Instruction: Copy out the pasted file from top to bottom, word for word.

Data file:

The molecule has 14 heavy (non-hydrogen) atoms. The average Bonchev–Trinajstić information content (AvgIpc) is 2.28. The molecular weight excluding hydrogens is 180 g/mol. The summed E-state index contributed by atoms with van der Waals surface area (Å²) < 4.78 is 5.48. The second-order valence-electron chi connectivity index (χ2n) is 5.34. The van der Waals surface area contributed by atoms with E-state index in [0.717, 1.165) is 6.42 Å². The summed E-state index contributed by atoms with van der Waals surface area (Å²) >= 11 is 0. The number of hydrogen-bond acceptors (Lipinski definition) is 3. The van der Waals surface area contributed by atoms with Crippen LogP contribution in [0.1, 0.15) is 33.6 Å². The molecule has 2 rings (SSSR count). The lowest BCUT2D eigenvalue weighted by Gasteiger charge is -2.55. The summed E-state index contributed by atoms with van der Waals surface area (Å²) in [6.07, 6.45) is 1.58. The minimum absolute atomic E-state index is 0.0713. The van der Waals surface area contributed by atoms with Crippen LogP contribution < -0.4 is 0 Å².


The molecule has 14 heavy (non-hydrogen) atoms. The average Bonchev–Trinajstić information content (AvgIpc) is 2.28. The molecular weight excluding hydrogens is 180 g/mol. The summed E-state index contributed by atoms with van der Waals surface area (Å²) < 4.78 is 5.48. The second-order valence-electron chi connectivity index (χ2n) is 5.34. The van der Waals surface area contributed by atoms with E-state index in [0.717, 1.165) is 6.42 Å². The summed E-state index contributed by atoms with van der Waals surface area (Å²) >= 11 is 0. The number of hydrogen-bond acceptors (Lipinski definition) is 3. The van der Waals surface area contributed by atoms with Crippen LogP contribution in [0.1, 0.15) is 33.6 Å². The molecule has 2 rings (SSSR count). The lowest BCUT2D eigenvalue weighted by Gasteiger charge is -2.55. The summed E-state index contributed by atoms with van der Waals surface area (Å²) in [6.07, 6.45) is 1.58. The minimum absolute atomic E-state index is 0.0713. The van der Waals surface area contributed by atoms with Crippen LogP contribution < -0.4 is 0 Å².